German Foreign Minister Heiko Maas met with Afghan President Ashraf Ghani in Kabul in April
Opportunities for dialogue
In a way, the ground for a culture of discussion was prepared a long time ago, says Nadia Nashir, president of the Association of Afghan Women Volunteers in Germany. Germany’s goal, she said, has always been to establish some reliable state form in Afghanistan. “That’s why this must continue.”
“There is also a good basis for this in some respects, as a large number of Afghans are liberal and moderate.”
Nashir said that while working on the Women’s Association’s many projects, she knew that concrete cooperation among Afghans themselves was one of the most important ways to build trust. “Our principle is to work exclusively with local people, those who live specifically where the projects will be implemented. This creates trust and acceptance – also among men. They too support our work.”
To date, says Ellinor Zeino, the Adenauer Foundation has promoted this process of understanding, at the level of civil society. A non-partisan dialogue forum has been set up for this purpose. Representatives of conflicting parties are invited to the table; there have been discussions between groups of middle-class women and representatives of religious groups, for example. “The two sides have considerable reservations about each other at first, but then, during discussions, they often find common ground.” Each party realizes that the other has also experienced suffering. Zeino comments that both sides have often felt excluded from the political process as well. “It can serve as a basis for them to have a conversation, often for the very first time.”
Peace talks between representatives of the Taliban and Afghanistan took place in Doha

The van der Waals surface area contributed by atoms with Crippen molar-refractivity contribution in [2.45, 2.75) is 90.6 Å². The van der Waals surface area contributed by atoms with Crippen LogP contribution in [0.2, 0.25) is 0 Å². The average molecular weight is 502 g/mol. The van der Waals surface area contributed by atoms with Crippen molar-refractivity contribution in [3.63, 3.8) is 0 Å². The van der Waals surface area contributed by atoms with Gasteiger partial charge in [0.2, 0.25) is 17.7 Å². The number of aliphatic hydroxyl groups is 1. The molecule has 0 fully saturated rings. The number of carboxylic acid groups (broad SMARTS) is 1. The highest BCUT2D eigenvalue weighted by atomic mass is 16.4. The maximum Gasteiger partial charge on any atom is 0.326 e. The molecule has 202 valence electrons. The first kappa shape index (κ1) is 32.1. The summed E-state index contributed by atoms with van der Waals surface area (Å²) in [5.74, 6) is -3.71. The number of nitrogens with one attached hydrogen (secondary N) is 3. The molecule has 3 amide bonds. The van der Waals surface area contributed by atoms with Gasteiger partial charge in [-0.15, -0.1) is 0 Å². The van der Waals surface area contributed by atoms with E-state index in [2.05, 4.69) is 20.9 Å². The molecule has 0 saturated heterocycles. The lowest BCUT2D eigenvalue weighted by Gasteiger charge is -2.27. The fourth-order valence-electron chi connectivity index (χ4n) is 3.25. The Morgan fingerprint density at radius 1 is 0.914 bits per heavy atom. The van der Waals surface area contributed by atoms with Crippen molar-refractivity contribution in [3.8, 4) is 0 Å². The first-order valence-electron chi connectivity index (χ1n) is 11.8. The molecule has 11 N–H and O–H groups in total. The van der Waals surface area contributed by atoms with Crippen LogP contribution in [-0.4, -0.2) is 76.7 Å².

A thirst for education
Nadia Nashir sees the great thirst for education of many Afghans as a reason for hope. “We see this in our school projects. So many people want to enroll their children that we are struggling to provide enough places.” Women, in particular, she added, care deeply about the education of their children. “They are at considerable risk for this. They are walking on paths that have not yet been completely cleared. It shows how much education is worth to them.”
There are limits, however, said Ellinor Zeino. She explained that the women supported by the Adenauer Foundation learn to argue in religious terms because given the current constellation of power, no other basis for argument is possible. “People should have no illusions that there will only be progress on women’s rights and civil liberties in Afghanistan for the foreseeable future if these are debated on the basis of principle. religious rather than ceding religious discourse to the Taliban alone. We help to do this by providing appropriate discussion forums. “
Between optimism and fear
Overall, foreign policy spokesman Jürgen Hardt said he had high hopes for Afghanistan. “There is growing acceptance of women’s involvement in public life, for example. Likewise, many more people are now accepting the expansion of education and contact with representatives of the West – including the Taliban. . ” However, Hardt admits that a lot is still far from ideal.
They may be willing to change, but many Afghans are also extremely worried about the future, with all of its current uncertainties. “All of our staff are afraid that there will be a war if the upcoming negotiations fail,” said Nadia Nashir. She therefore asks for the support of the country’s allies: “Do not abandon Afghanistan!”